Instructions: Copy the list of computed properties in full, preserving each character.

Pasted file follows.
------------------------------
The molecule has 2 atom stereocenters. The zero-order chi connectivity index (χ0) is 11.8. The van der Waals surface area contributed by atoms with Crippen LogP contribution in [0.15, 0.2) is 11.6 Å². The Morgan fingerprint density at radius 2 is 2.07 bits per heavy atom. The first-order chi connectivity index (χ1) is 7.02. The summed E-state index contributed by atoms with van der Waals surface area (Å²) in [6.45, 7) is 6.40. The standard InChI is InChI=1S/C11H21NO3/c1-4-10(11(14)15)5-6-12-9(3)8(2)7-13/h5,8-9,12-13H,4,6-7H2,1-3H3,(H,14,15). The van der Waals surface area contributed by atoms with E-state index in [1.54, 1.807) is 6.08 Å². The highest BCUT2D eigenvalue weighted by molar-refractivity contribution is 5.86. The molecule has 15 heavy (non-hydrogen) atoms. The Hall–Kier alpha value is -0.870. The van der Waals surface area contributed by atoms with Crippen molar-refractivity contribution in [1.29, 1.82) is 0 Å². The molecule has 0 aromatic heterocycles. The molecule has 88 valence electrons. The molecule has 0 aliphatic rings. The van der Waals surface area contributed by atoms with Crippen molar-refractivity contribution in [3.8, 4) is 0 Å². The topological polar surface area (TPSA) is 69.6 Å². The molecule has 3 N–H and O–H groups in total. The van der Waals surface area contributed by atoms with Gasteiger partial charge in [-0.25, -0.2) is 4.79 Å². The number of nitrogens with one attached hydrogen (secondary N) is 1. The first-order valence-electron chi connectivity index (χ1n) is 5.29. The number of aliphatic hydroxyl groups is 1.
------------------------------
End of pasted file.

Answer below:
The molecule has 2 atom stereocenters. The zero-order chi connectivity index (χ0) is 11.8. The van der Waals surface area contributed by atoms with Crippen LogP contribution in [0.15, 0.2) is 11.6 Å². The Morgan fingerprint density at radius 2 is 2.07 bits per heavy atom. The first-order chi connectivity index (χ1) is 7.02. The summed E-state index contributed by atoms with van der Waals surface area (Å²) in [6.45, 7) is 6.40. The standard InChI is InChI=1S/C11H21NO3/c1-4-10(11(14)15)5-6-12-9(3)8(2)7-13/h5,8-9,12-13H,4,6-7H2,1-3H3,(H,14,15). The van der Waals surface area contributed by atoms with E-state index in [1.54, 1.807) is 6.08 Å². The highest BCUT2D eigenvalue weighted by molar-refractivity contribution is 5.86. The molecule has 15 heavy (non-hydrogen) atoms. The Hall–Kier alpha value is -0.870. The van der Waals surface area contributed by atoms with Crippen molar-refractivity contribution in [1.29, 1.82) is 0 Å². The molecule has 0 aromatic heterocycles. The molecule has 88 valence electrons. The molecule has 0 aliphatic rings. The van der Waals surface area contributed by atoms with Crippen molar-refractivity contribution in [3.8, 4) is 0 Å². The topological polar surface area (TPSA) is 69.6 Å². The molecule has 3 N–H and O–H groups in total. The van der Waals surface area contributed by atoms with Gasteiger partial charge in [-0.25, -0.2) is 4.79 Å². The number of nitrogens with one attached hydrogen (secondary N) is 1. The first-order valence-electron chi connectivity index (χ1n) is 5.29. The number of aliphatic hydroxyl groups is 1.